Mike Farnworth meets members of the Grand Forks Fire/Rescue team on Sunday, May 13 in a visit to Grand Forks. (Kathleen Saylors/Grand Forks Gazette)

VIDEO: Public safety minister promises long term help for flooded Boundary region

Farnworth took a helicopter tour of the area Sunday.

  • May. 13, 2018 8:40 p.m.

Grand Forks and the Boundary should expect ongoing and long-term provincial assistance in rebuilding following what is being described as “catastrophic” flooding, according to public safety minister Mike Farnworth.

Farnworth, Minister for Public Safety also responsible for Emergency Management B.C., toured Grand Forks on Sunday and spoke to first responders, offering assurances that the Boundary would not be forgotten by the provincial government in the months ahead.

No commitments of a dollar amount were made public on Sunday, but the RDKB indicated on Saturday that a damage assessment was in progress.

Farnworth did a helicopter tour in the morning, followed by a media tour with first responders and members of Emergency Management BC. Later in the afternoon he met Grand Forks Fire/Rescue volunteers.

Farnworth said he was shocked by the scenes in Grand Forks, and by the conversations he had with people/

“I met a man in the evacuation centre, he lost his home and his business,” Farnworth said. “You can’t begin to imagine the stress that places on people.”

“I have never seen anything like it,” he said.

Grand Forks mayor Frank Konrad, who has been criticizes locally for lack of a public presence during the flooding, said on Saturday he had spoken with Horgan and, while Horgan did not commit to a dollar figure, gave him assurances the province was committed.

Konrad, as well as RDKB Area D director Roly Russell, were present with the minister on Sunday.

At the Grand Forks Fire/Rescue hall later in the day, Farnworth took questions from media and a small group of assembled residents.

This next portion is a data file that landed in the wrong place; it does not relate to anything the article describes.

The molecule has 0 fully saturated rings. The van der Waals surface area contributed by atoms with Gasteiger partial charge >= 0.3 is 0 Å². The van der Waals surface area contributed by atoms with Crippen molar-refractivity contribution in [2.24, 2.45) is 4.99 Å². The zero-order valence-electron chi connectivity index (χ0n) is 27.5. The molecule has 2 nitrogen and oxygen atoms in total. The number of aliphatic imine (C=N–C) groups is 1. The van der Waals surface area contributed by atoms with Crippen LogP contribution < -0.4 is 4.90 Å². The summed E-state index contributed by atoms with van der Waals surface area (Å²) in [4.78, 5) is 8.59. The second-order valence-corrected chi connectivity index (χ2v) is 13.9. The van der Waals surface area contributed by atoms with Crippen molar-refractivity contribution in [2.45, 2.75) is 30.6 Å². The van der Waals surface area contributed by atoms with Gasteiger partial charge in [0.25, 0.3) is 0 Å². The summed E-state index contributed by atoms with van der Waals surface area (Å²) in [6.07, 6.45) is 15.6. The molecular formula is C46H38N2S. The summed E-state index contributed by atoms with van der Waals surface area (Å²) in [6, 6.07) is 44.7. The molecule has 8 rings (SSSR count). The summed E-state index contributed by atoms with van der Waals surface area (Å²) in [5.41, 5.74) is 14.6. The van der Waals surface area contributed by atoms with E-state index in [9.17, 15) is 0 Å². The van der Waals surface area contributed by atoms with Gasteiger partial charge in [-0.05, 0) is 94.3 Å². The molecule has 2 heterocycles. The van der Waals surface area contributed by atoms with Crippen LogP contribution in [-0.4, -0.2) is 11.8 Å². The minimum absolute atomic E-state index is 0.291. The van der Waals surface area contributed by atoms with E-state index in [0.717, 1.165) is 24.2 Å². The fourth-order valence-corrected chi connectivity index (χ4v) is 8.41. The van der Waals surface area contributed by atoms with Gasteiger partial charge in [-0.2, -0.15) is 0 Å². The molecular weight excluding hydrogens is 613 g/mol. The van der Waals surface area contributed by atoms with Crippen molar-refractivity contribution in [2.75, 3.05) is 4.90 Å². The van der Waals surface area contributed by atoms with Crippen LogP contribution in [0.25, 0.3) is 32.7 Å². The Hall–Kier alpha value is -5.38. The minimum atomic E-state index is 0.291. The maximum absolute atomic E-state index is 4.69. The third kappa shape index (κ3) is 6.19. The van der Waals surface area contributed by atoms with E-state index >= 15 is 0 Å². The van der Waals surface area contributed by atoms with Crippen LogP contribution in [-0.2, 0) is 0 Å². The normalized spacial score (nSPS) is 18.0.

Dan Derby, Emergency Operations Centre (EOC) liaison and regional fire chief, said that from a planning perspective, the community is still in response mode.

“The forecast … is very concerning. We are in response, we are not out of this yet,” he said, adding that the heat and ensuing rain in the forecast “is going to take this catastrophic event and multiply it.”

In a statement issued Friday, B.C. Premier John Horgan said that disaster financial assistance was already being rolled out for flood victims in the Thompson-Nicola region. The RDKB has indicated plans to apply for disaster financial assistance.

Farnworth said from a recovery perspective, the flooding in Grand Forks could be considered “worse” than a wildfire.

“In many ways it is worse than a fire because a fire comes through and it burns everything clear, here, you have sewage, debris, cars underwater, stuff scattered, that is huge in itself,” Farnworth said. “Then there is infrastructure.

“There is a huge amount of work and it will take a long time. People need to know, there is the immediate assistance, but the province is going to be here for a long time in terms of the rebuild.”

Just Posted

Chemainus Secondary students’ bill brought to fruition

Pachet and Bottomley in Ottawa for the big moment in the House of Commons

Car fire destroys vehicle in Chemainus

Traffic rerouted for a short time at the Henry Road roundabout

Risk of ‘deadly avalanches’ leads to warning for B.C.’s south coast

Weak layer of snow on Vancouver Island, Lower Mainland could trigger an avalanche

Bottom line on North Cowichan tax bill must be kept in check

Property owners only have so much money at their disposal

Bulldog from Chemainus will be a Wildcat next season

Hawthorne grateful for the chance to play Div. 1 in the U.S. after his BCHL development

Fashion Fridays: Must have wardrobe basics

Kim XO, helps to keep you looking good on Fashion Fridays on the Black Press Media Network

National Energy Board approves Trans Mountain pipeline again

Next step includes cabinet voting on the controversial expansion

Cryptocurrency exchange CEO who suddenly died leaves Kelowna house in will

Gerald Cotten, holding the keys to money tied up in his virtual currency exchange, died in December.

Regulator’s report, coming today, unlikely to settle Trans Mountain pipeline battle

The Trans Mountain pipeline will remain a controversial topic both in the political ring and out

Australian woman killed in avalanche at Whistler

The woman and her partner were reportedly rescued by ski patrol, but she did not survive

B.C. legislature moving suspended staff controversy to outside review

Whale watching, Seattle Mariners trips billed as emergency preparedness, Speaker Darryl Plecas says

Trudeau tells Canadians to listen to clerk in SNC-Lavalin matter

Privy Council clerk Michael Wernick delivered a blunt assessment at the House of Commons justice

Mueller report looming, new attorney general in hot seat

Robert Mueller is required to produce a confidential report to pursue or decline prosecutions

B.C. woman shares story of abuse with church officials ahead of Vatican summit

Leona Huggins was the only Canadian in the gathering ahead of a historic summit at the Vatican

Most Read